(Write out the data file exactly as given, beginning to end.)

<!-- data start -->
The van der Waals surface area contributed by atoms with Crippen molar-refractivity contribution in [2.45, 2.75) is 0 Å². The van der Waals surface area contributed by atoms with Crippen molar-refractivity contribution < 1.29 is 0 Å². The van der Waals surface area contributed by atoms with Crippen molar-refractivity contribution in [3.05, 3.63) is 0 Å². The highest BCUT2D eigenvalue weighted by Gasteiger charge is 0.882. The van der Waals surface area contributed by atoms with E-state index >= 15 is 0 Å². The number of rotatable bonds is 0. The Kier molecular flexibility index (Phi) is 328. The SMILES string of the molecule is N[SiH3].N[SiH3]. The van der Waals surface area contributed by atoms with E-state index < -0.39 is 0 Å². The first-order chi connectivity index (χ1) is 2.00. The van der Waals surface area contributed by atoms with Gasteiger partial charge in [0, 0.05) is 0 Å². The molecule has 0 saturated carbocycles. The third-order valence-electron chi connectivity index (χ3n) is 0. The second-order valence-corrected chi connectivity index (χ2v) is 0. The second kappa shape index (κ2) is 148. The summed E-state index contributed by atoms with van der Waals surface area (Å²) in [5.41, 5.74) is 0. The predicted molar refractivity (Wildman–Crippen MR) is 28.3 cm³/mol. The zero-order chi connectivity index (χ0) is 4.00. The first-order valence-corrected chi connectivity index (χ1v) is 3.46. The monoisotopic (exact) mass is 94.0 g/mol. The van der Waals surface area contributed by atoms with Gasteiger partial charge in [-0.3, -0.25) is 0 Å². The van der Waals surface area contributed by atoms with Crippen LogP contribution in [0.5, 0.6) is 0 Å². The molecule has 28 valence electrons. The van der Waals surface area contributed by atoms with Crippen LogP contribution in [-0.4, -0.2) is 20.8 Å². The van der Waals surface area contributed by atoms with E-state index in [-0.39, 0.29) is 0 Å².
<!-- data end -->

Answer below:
The van der Waals surface area contributed by atoms with Crippen molar-refractivity contribution in [2.45, 2.75) is 0 Å². The van der Waals surface area contributed by atoms with Crippen molar-refractivity contribution < 1.29 is 0 Å². The van der Waals surface area contributed by atoms with Crippen molar-refractivity contribution in [3.05, 3.63) is 0 Å². The highest BCUT2D eigenvalue weighted by Gasteiger charge is 0.882. The van der Waals surface area contributed by atoms with E-state index >= 15 is 0 Å². The number of rotatable bonds is 0. The Kier molecular flexibility index (Phi) is 328. The SMILES string of the molecule is N[SiH3].N[SiH3]. The van der Waals surface area contributed by atoms with E-state index < -0.39 is 0 Å². The first-order chi connectivity index (χ1) is 2.00. The van der Waals surface area contributed by atoms with Gasteiger partial charge in [0, 0.05) is 0 Å². The molecule has 0 saturated carbocycles. The third-order valence-electron chi connectivity index (χ3n) is 0. The second-order valence-corrected chi connectivity index (χ2v) is 0. The second kappa shape index (κ2) is 148. The summed E-state index contributed by atoms with van der Waals surface area (Å²) in [5.41, 5.74) is 0. The predicted molar refractivity (Wildman–Crippen MR) is 28.3 cm³/mol. The zero-order chi connectivity index (χ0) is 4.00. The first-order valence-corrected chi connectivity index (χ1v) is 3.46. The monoisotopic (exact) mass is 94.0 g/mol. The van der Waals surface area contributed by atoms with Gasteiger partial charge in [-0.3, -0.25) is 0 Å². The van der Waals surface area contributed by atoms with Crippen LogP contribution in [0.5, 0.6) is 0 Å². The molecule has 28 valence electrons. The van der Waals surface area contributed by atoms with Crippen LogP contribution in [-0.4, -0.2) is 20.8 Å². The van der Waals surface area contributed by atoms with E-state index in [-0.39, 0.29) is 0 Å².